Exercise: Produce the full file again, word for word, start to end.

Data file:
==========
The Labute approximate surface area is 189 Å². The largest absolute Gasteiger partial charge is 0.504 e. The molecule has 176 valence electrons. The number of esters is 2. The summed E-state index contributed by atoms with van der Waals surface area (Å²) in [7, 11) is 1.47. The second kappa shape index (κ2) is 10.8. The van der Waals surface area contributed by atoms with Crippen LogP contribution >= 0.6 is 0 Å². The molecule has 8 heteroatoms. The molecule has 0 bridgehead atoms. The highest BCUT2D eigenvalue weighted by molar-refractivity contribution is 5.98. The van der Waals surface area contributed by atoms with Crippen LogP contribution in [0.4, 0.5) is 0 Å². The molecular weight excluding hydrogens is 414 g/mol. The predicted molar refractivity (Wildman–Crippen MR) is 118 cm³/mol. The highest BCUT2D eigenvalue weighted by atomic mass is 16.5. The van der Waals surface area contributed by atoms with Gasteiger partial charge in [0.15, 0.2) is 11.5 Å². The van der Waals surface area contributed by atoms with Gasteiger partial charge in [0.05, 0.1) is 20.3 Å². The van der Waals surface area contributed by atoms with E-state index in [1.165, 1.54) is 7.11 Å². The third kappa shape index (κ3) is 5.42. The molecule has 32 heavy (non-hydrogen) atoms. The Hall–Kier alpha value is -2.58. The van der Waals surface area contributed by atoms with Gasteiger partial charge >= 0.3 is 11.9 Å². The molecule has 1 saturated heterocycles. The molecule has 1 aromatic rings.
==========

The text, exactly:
The Labute approximate surface area is 189 Å². The largest absolute Gasteiger partial charge is 0.504 e. The molecule has 176 valence electrons. The number of esters is 2. The summed E-state index contributed by atoms with van der Waals surface area (Å²) in [7, 11) is 1.47. The second kappa shape index (κ2) is 10.8. The van der Waals surface area contributed by atoms with Crippen LogP contribution >= 0.6 is 0 Å². The molecule has 8 heteroatoms. The molecule has 0 bridgehead atoms. The highest BCUT2D eigenvalue weighted by molar-refractivity contribution is 5.98. The van der Waals surface area contributed by atoms with Crippen LogP contribution in [0.4, 0.5) is 0 Å². The molecular weight excluding hydrogens is 414 g/mol. The predicted molar refractivity (Wildman–Crippen MR) is 118 cm³/mol. The highest BCUT2D eigenvalue weighted by atomic mass is 16.5. The van der Waals surface area contributed by atoms with Gasteiger partial charge in [0.15, 0.2) is 11.5 Å². The van der Waals surface area contributed by atoms with Gasteiger partial charge in [0.05, 0.1) is 20.3 Å². The van der Waals surface area contributed by atoms with E-state index in [1.165, 1.54) is 7.11 Å². The third kappa shape index (κ3) is 5.42. The molecule has 32 heavy (non-hydrogen) atoms. The Hall–Kier alpha value is -2.58. The van der Waals surface area contributed by atoms with Gasteiger partial charge >= 0.3 is 11.9 Å². The molecule has 1 saturated heterocycles. The molecule has 1 aromatic rings.